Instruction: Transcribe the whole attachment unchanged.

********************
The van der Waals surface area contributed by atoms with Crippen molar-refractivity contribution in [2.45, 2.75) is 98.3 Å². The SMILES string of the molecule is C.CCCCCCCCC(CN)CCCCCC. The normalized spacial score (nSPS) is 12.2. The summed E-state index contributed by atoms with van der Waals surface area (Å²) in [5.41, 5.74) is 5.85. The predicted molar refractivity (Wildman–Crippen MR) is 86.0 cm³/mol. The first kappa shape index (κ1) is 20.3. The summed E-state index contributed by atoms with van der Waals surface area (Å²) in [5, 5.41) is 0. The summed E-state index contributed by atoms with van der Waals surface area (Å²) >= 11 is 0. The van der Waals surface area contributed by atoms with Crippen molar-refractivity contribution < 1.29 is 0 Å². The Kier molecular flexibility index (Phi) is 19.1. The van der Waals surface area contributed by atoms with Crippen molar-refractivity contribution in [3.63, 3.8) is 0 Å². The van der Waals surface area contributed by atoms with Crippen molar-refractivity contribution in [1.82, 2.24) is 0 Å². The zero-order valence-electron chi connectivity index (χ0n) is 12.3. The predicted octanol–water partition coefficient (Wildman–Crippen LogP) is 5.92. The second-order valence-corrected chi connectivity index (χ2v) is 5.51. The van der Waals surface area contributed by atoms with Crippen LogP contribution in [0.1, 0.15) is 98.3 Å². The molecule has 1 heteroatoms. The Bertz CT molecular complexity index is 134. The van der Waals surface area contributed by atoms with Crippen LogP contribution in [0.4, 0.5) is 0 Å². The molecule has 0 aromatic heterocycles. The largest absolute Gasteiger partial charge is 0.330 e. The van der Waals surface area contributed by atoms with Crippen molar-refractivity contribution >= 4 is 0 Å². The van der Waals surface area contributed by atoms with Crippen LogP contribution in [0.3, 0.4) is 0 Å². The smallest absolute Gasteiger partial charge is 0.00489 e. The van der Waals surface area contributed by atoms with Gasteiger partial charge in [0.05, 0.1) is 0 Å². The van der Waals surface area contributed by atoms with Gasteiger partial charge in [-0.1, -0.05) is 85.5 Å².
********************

The van der Waals surface area contributed by atoms with Crippen molar-refractivity contribution in [2.45, 2.75) is 98.3 Å². The SMILES string of the molecule is C.CCCCCCCCC(CN)CCCCCC. The normalized spacial score (nSPS) is 12.2. The summed E-state index contributed by atoms with van der Waals surface area (Å²) in [5.41, 5.74) is 5.85. The predicted molar refractivity (Wildman–Crippen MR) is 86.0 cm³/mol. The first kappa shape index (κ1) is 20.3. The summed E-state index contributed by atoms with van der Waals surface area (Å²) in [5, 5.41) is 0. The summed E-state index contributed by atoms with van der Waals surface area (Å²) >= 11 is 0. The van der Waals surface area contributed by atoms with Crippen molar-refractivity contribution < 1.29 is 0 Å². The Kier molecular flexibility index (Phi) is 19.1. The van der Waals surface area contributed by atoms with Crippen molar-refractivity contribution in [3.63, 3.8) is 0 Å². The van der Waals surface area contributed by atoms with Crippen molar-refractivity contribution in [1.82, 2.24) is 0 Å². The zero-order valence-electron chi connectivity index (χ0n) is 12.3. The predicted octanol–water partition coefficient (Wildman–Crippen LogP) is 5.92. The second-order valence-corrected chi connectivity index (χ2v) is 5.51. The van der Waals surface area contributed by atoms with Crippen LogP contribution in [0.1, 0.15) is 98.3 Å². The molecule has 1 heteroatoms. The Bertz CT molecular complexity index is 134. The van der Waals surface area contributed by atoms with Crippen LogP contribution in [0.4, 0.5) is 0 Å². The molecule has 0 aromatic heterocycles. The largest absolute Gasteiger partial charge is 0.330 e. The van der Waals surface area contributed by atoms with Crippen molar-refractivity contribution >= 4 is 0 Å². The van der Waals surface area contributed by atoms with Crippen LogP contribution in [0.3, 0.4) is 0 Å². The smallest absolute Gasteiger partial charge is 0.00489 e. The van der Waals surface area contributed by atoms with Gasteiger partial charge in [0.05, 0.1) is 0 Å². The van der Waals surface area contributed by atoms with Gasteiger partial charge in [-0.1, -0.05) is 85.5 Å².